The Liberal Democrat leadership faces a showdown with party activists over plans to ditch its flagship policy of abolishing tuition fees at the 2015 general election.
David Laws, the former cabinet minister and key adviser in Nick Clegg's team, told The Independent on Sunday he would be "very surprised" if the policy was included in the party's next election manifesto. He warned that Britain has become a "caste-like society", where the poorest struggle "to do well in life".
Mr Laws told The IoS: "Given all the pressures on public finances, I would be very surprised if that proposal finds its way into the... manifesto. Nobody should expect students to be grateful that the taxpayer has transferred an extra burden on to their shoulders.... But actually what we have created is a fairer, more progressive system."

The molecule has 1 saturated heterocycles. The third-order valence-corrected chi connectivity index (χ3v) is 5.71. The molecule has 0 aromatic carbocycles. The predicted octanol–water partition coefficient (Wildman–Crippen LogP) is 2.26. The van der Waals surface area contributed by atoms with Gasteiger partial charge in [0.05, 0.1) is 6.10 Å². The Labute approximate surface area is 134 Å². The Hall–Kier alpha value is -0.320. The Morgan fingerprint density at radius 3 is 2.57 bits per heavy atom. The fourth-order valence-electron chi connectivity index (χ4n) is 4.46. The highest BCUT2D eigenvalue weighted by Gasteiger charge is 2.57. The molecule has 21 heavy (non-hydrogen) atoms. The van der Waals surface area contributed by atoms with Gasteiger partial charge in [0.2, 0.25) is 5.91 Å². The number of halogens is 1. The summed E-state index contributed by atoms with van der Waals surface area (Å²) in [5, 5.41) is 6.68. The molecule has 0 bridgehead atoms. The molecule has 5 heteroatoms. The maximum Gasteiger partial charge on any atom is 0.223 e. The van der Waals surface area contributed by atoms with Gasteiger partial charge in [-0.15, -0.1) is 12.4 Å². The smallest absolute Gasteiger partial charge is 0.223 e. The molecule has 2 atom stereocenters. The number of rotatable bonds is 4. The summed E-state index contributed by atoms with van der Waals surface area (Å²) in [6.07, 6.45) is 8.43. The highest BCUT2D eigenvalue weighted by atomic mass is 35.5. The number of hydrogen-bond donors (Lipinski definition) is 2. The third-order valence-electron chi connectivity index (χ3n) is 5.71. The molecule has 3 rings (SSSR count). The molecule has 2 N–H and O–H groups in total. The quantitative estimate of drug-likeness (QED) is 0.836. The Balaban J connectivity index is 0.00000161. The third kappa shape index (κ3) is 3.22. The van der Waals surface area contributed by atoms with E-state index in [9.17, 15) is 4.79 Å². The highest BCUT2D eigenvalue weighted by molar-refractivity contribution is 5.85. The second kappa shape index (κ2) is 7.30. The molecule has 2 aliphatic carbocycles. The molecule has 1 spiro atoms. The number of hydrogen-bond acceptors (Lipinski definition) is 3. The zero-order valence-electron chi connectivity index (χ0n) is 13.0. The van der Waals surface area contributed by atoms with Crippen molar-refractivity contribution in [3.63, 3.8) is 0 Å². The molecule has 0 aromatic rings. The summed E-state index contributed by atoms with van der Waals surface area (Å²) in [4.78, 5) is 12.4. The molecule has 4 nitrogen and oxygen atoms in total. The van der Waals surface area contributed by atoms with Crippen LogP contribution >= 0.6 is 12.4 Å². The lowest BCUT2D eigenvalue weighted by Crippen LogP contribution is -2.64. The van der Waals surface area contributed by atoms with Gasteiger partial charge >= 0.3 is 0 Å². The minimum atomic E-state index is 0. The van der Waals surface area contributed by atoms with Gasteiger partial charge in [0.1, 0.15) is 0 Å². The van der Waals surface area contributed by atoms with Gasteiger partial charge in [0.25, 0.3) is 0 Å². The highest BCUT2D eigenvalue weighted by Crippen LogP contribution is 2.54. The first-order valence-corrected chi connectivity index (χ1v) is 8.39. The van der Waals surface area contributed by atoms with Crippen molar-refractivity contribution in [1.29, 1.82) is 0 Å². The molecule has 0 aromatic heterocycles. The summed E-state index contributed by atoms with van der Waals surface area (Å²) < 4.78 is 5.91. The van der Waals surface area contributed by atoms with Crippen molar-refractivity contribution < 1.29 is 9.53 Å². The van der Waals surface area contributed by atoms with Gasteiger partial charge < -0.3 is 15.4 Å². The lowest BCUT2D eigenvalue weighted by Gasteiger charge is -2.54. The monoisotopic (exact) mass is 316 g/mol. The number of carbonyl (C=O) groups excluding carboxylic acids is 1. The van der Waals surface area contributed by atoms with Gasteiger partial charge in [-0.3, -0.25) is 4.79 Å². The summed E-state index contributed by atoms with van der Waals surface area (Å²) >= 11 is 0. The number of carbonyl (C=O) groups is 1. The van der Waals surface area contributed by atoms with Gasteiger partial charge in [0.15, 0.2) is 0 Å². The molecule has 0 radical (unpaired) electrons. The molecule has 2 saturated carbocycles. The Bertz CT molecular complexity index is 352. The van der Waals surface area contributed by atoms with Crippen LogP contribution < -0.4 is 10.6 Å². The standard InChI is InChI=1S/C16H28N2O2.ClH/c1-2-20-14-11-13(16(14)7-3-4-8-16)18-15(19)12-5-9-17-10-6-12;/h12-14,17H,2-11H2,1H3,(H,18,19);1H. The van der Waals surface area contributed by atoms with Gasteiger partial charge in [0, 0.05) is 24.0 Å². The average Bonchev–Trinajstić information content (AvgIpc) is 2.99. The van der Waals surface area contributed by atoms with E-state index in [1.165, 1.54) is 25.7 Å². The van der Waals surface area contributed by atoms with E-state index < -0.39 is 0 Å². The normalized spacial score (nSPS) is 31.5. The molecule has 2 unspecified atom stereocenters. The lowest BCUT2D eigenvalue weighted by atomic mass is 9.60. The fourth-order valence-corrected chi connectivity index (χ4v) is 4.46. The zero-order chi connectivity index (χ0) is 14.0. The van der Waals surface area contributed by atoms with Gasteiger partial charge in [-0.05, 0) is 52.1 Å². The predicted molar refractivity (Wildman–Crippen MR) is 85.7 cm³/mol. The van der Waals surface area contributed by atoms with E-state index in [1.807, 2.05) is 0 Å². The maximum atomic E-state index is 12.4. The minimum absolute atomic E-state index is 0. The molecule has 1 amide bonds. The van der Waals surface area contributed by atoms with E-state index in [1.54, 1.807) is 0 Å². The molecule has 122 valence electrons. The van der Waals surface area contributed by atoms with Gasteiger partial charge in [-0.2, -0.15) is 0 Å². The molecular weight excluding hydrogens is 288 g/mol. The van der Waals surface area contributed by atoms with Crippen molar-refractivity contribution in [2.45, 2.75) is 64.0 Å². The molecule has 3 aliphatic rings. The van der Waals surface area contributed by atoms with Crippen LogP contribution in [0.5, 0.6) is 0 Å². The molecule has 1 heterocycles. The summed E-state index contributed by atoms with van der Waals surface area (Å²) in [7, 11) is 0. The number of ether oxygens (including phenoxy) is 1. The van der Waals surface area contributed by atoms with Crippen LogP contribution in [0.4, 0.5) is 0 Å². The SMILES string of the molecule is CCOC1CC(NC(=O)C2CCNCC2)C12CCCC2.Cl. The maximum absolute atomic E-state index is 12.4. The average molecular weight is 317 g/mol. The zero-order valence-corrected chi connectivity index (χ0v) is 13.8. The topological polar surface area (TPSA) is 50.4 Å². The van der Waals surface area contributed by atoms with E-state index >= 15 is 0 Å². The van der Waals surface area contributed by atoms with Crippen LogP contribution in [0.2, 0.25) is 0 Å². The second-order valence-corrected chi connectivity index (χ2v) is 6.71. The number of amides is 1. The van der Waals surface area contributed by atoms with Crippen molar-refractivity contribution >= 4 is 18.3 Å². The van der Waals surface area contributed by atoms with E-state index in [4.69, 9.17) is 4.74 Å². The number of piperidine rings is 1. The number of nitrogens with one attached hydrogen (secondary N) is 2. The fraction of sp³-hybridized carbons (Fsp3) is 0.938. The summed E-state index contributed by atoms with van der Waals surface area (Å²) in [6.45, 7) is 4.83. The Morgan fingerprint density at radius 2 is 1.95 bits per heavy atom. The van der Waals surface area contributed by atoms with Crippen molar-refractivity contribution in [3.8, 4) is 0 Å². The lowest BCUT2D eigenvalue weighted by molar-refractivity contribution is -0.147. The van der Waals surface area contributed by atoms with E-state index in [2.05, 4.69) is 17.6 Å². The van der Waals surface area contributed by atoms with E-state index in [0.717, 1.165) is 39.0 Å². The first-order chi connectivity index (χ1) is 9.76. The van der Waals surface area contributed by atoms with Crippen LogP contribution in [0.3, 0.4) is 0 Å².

Money was better targeted at the pupil premium and early-years education. "There's no use simply putting that money into free education over the age of 18 when most goes to affluent students who do well in [our] caste-like society."
An attempt to water down the policy in 2009 sparked a furious backlash, which meant that Lib Dems pledged to abolish fees in the 2010 election manifesto. The policy was then predicted to cost £1.8bn by 2014/15. Instead, Mr Clegg became a national hate figure when the coalition lifted the cap on annual fees from £3,290 to £9,000. Officially, abolition of fees remains party policy.
Mr Laws also revealed plans for a refreshed coalition agreement later this year. A document dubbed "Coalition 2.0" has been shelved, but a new list of priorities is being drawn up by Danny Alexander, the Lib Dem Treasury minister, and Oliver Letwin, the Tories' policy guru. Mr Laws said: "We need to produce a slimmed-down list of the big things we are going to achieve in the next two and a half years."
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